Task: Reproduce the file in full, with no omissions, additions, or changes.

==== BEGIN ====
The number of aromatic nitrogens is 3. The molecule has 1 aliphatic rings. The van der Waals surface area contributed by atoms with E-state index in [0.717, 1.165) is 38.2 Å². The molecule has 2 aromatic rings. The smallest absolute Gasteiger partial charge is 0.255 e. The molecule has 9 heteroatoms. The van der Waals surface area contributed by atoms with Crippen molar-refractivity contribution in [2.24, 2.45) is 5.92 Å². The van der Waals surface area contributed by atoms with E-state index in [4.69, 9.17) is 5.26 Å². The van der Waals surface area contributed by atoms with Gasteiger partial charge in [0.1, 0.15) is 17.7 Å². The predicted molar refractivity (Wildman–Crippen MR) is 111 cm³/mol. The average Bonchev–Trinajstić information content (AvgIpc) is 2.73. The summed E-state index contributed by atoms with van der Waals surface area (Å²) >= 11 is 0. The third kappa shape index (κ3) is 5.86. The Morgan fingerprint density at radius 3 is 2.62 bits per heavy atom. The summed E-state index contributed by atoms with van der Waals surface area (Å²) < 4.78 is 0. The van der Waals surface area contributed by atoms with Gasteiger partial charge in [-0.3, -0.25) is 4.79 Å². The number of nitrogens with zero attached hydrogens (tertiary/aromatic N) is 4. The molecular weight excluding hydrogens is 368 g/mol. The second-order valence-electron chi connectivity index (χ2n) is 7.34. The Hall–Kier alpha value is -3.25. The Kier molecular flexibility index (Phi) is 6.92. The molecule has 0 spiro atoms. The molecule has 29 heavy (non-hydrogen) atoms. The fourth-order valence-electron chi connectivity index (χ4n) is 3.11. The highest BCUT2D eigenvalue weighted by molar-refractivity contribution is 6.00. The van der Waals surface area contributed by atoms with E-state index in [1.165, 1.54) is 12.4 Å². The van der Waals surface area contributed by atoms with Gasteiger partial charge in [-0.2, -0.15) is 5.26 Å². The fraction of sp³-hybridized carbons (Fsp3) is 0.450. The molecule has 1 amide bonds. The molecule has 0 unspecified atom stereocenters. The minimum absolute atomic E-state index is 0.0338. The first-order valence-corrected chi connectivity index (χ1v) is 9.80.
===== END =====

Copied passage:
The number of aromatic nitrogens is 3. The molecule has 1 aliphatic rings. The van der Waals surface area contributed by atoms with E-state index in [0.717, 1.165) is 38.2 Å². The molecule has 2 aromatic rings. The smallest absolute Gasteiger partial charge is 0.255 e. The molecule has 9 heteroatoms. The van der Waals surface area contributed by atoms with Crippen molar-refractivity contribution in [2.24, 2.45) is 5.92 Å². The van der Waals surface area contributed by atoms with E-state index in [4.69, 9.17) is 5.26 Å². The van der Waals surface area contributed by atoms with Gasteiger partial charge in [0.1, 0.15) is 17.7 Å². The predicted molar refractivity (Wildman–Crippen MR) is 111 cm³/mol. The average Bonchev–Trinajstić information content (AvgIpc) is 2.73. The summed E-state index contributed by atoms with van der Waals surface area (Å²) >= 11 is 0. The third kappa shape index (κ3) is 5.86. The Morgan fingerprint density at radius 3 is 2.62 bits per heavy atom. The summed E-state index contributed by atoms with van der Waals surface area (Å²) < 4.78 is 0. The van der Waals surface area contributed by atoms with Gasteiger partial charge in [-0.3, -0.25) is 4.79 Å². The number of nitrogens with zero attached hydrogens (tertiary/aromatic N) is 4. The molecular weight excluding hydrogens is 368 g/mol. The second-order valence-electron chi connectivity index (χ2n) is 7.34. The Hall–Kier alpha value is -3.25. The Kier molecular flexibility index (Phi) is 6.92. The molecule has 0 spiro atoms. The molecule has 29 heavy (non-hydrogen) atoms. The fourth-order valence-electron chi connectivity index (χ4n) is 3.11. The highest BCUT2D eigenvalue weighted by molar-refractivity contribution is 6.00. The van der Waals surface area contributed by atoms with E-state index in [1.165, 1.54) is 12.4 Å². The van der Waals surface area contributed by atoms with Gasteiger partial charge in [-0.2, -0.15) is 5.26 Å². The fraction of sp³-hybridized carbons (Fsp3) is 0.450. The molecule has 1 amide bonds. The molecule has 0 unspecified atom stereocenters. The minimum absolute atomic E-state index is 0.0338. The first-order valence-corrected chi connectivity index (χ1v) is 9.80.